Attending My First SMART Recovery Meeting
I was first introduced to SMART Recovery by hearing that it was an alternative to AA or NA. Having been through 12-step programs in the past with some success, I wasn’t sure I wanted to walk away from what I already knew. What I have come to learn is that SMART Recovery can be an alternative to 12-step programs, but it also can be an addition to other programs.
I went to the SMART Meeting finder on the website www.smartrecovery.org and found several meetings, both online and in-person, and decided to go to an in-person meeting held at a community center in my neighborhood.
When I entered the meeting room, I was nervous. I didn’t know what to expect. What I found was a welcoming group, eager to help me in my recovery journey. The meeting started with the Facilitator reading the guidelines for the meeting. Then the group began with a “Check-in” when each member had a chance to say what brought them to the meeting or what had happened with them recently. The first thing I noticed is the way everyone introduced themselves. Nobody said they were an alcoholic or an addict. It felt odd after being at meetings where I said my name and that I was an alcoholic. When it came to my turn, I said my name and told them that this was my first SMART Recovery meeting. I was welcomed and had a few people ask me questions. I wasn’t used to that. Crosstalk is a regular occurrence at a SMART meeting. Another thing that was new to me was the variety of people and their addictive behaviors. The group had some that had a problem with alcohol, some with drugs, and others for non-substance issues such as gambling.
After everyone had a chance to speak, the Facilitator presented a tool from the SMART Recovery Handbook. We were told that the tool was based on the first of the 4 points in the program.
- Building and Maintaining Motivation
- Coping with Urges
- Managing Thoughts, Feelings, and Behaviors
- Living a Balanced Life
The tool presented was doing a cost benefit analysis of our addiction. I had done CBAs before, but never one for something like that! It was enlightening. It became obvious after completing the CBA that I was giving up long-term benefits for short-term relief. I had suspected that was the case but putting it down in black and white was truly an “Ah hah” moment.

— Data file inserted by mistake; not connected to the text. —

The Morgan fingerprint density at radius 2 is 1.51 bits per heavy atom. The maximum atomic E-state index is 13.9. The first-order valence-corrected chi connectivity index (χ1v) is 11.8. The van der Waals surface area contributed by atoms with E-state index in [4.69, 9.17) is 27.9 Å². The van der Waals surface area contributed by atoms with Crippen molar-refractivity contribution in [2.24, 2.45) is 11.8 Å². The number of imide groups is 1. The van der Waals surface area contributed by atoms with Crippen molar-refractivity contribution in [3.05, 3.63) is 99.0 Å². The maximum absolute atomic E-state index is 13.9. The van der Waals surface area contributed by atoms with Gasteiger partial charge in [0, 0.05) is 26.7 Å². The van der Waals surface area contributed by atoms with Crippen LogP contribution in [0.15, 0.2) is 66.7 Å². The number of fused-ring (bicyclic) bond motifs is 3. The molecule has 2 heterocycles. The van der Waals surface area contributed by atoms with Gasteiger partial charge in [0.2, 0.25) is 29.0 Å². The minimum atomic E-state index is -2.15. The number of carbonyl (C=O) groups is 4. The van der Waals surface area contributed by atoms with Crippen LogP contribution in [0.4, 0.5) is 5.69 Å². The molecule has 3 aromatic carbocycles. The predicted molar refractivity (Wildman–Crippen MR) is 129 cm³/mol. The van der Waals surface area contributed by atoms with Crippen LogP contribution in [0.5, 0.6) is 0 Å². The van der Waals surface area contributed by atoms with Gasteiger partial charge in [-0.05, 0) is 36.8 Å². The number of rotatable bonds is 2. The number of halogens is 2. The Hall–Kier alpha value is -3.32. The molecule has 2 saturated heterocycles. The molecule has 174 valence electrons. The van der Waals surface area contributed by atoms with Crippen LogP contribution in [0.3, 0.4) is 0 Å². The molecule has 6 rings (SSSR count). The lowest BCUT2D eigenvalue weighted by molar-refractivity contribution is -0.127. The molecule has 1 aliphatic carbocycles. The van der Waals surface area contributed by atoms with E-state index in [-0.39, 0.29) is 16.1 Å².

Once the CBAs had been completed by the group members, the Facilitator asked what everyone thought of the exercise. The group had a discussion about what they had discovered. What I discovered is that I was not alone. My costs were similar to others in the group. From legal issues and the costs associated with that, to the loss of trust from others close to us, we shared a common bond that made me feel comfortable opening up to the group.
After the group conversation, the Facilitator asked the group to do a “Check-out”. The check-out allowed each member to say what was most meaningful to them in the meeting. This again showed me that I was among other people with whom I had a lot in common. I was not the only one to have that “Ah hah” moment.
Since that first meeting I have become a fan of the tools presented. SMART Recovery has given me the chance to see my addictive behaviors in a different way. From coping with urges using the DEADS tool and giving a persona to my urges using the DISARM Method, to learning how to set healthy boundaries with concepts like Enlightened Self-interest, I have learned to successfully live a life beyond my addictive behaviors.
Having found a program that worked so well for me, I decided to take the SMART Recovery Facilitator’s Training Program to start a meeting in my community. Being a volunteer Facilitator is very rewarding, and now I get to be the Facilitator welcoming people to their first SMART Recovery meeting!